Decking Dilemmas by Nicki Jackson

We do love a good deck but as with most built elements in your garden not all decks are created equally and we’ve generally found that when people say they dislike decks, it’s often because their experience hasn’t been with a ‘good’ one. Unfortunately, exploding the myth perhaps, good decks tend to be expensive decks, and are not the cheap alternative to paving that many people think they are.

Even just thinking about the parts of a deck that you will see (i.e. not the frame), there are things to think about when considering a deck so we thought we’d touch on a few of them to help you make your own choices.

Firstly, if the place you’re thinking about putting a deck has poor air circulation, it will be prudent to think again; damp, moist conditions will reduce the lifespan of your deck though materials will influence longevity, of which you have two main choices for decks – natural wood (soft or hardwoods) or man-made products.

Low price decking tends to consist of ridged, tanalised soft wood which doesn’t last and becomes super-slippery mainly because water and debris tends to gather in the grooves. But this doesn’t mean that soft wood is a bad choice for decking because this isn’t the case. What it does mean though, is that if you want a longer lasting, more sustainable, better looking deck, choose better quality soft wood such as Western Red Cedar or Larch, neither of which need chemical treatments to make them durable, though as with all natural products they will require some form of regular maintenance. If you prefer to stick with the more budget friendly option though, it’s worth committing to a far more frequent maintenance and cleaning regime in order to keep it better and safer for longer.

Hard wood decking is more expensive again but is a higher quality wood and much more luxurious product. Hard woods can be difficult to work with however so a skilled installer is a good investment and if sustainability is high on your wish list hard woods such as Balau and Iroko are imported from much further afield (South America and Africa respectively), and the sustainable credentials of some supplies may not be as assured as perhaps other hardwoods like Oak and Sweet Chestnut that tend to be sourced from more regulated areas. Whichever natural wood you choose though, always opt for certified, sustainably sourced and managed timber.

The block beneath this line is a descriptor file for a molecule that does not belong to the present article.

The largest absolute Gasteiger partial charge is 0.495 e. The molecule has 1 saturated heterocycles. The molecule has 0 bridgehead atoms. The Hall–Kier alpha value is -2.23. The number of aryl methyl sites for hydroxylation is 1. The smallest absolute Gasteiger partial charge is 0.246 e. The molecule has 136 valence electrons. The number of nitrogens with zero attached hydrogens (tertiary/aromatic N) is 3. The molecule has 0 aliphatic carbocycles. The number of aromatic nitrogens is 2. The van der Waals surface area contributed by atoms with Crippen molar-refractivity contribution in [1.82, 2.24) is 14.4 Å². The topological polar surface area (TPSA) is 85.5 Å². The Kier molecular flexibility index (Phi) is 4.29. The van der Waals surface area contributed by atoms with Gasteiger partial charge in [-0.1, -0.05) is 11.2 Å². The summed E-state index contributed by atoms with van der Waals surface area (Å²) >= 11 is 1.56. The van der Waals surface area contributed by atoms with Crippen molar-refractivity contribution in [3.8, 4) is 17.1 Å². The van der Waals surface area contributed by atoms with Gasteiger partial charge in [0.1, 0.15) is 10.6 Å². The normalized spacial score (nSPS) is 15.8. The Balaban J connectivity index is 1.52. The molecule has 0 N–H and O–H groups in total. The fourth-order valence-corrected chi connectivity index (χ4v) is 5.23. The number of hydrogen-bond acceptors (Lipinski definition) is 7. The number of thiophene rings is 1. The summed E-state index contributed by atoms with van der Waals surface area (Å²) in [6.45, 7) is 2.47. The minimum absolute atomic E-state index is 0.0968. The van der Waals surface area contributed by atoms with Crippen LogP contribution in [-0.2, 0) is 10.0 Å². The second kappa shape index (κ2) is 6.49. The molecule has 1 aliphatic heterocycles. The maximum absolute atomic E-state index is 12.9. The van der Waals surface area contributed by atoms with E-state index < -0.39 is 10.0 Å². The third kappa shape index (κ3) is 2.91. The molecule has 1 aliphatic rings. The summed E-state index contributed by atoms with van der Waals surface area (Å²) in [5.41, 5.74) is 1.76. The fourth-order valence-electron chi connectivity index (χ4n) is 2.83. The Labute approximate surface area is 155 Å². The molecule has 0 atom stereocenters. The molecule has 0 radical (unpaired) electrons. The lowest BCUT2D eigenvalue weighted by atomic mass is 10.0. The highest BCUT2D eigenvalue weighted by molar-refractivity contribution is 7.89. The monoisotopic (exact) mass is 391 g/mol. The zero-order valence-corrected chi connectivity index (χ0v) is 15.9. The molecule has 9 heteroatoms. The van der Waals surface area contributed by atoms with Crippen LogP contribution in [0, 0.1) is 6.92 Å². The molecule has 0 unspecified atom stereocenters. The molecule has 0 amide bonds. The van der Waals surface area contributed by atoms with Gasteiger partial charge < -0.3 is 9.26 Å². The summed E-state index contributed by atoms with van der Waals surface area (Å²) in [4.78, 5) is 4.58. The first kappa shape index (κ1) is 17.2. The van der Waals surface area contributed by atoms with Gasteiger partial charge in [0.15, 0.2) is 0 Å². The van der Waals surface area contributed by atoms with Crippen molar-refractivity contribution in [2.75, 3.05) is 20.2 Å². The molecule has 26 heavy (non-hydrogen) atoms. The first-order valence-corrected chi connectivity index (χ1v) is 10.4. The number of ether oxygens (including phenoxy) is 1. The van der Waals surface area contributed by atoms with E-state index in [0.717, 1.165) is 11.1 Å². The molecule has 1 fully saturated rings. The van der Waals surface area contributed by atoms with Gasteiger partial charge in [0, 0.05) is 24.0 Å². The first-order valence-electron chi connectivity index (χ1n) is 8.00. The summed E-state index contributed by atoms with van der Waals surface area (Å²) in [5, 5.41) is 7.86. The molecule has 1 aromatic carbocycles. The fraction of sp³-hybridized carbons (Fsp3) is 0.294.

Man-made deck boards (or composite decking) are usually made up of wood fibres, plastics and bonding agents. Some suppliers (but not all) use recycled components in their products and like most things there’s a wide price and quality range available. The beauty about composite decking is its longevity as well as its need for very little maintenance. Additionally, many suppliers will offer a warranty on their products which brings extra peace of mind.

Both hard and soft woods tend to look and feel better underfoot than their man-made counterparts – the grain and gradation of colour is often deep and rich; something that man-made options struggle to imitate. All natural wood will turn silver over time too as part of the weathering process, something that we love because it enhances the natural beauty of the wood and helps anchor it even more in a garden – but not everyone does so staining and painting could be added requirements here too. Man-made options on the other hand will retain their colour and often look visually sharper than natural wood, though the colour tends to be very flat (getting flatter the less expensive the product is). Darker man-made decking also retains heat more which can be a problem on bare feet (human and pets alike) on a very hot, sunny day!

There is no right or wrong choice for decking and everyone has their own criteria for choosing one product over another but in our experience it’s always the case that the higher your investment is, the better your deck will be.

© Nicki Jackson, Blue Daisy Gardens 2021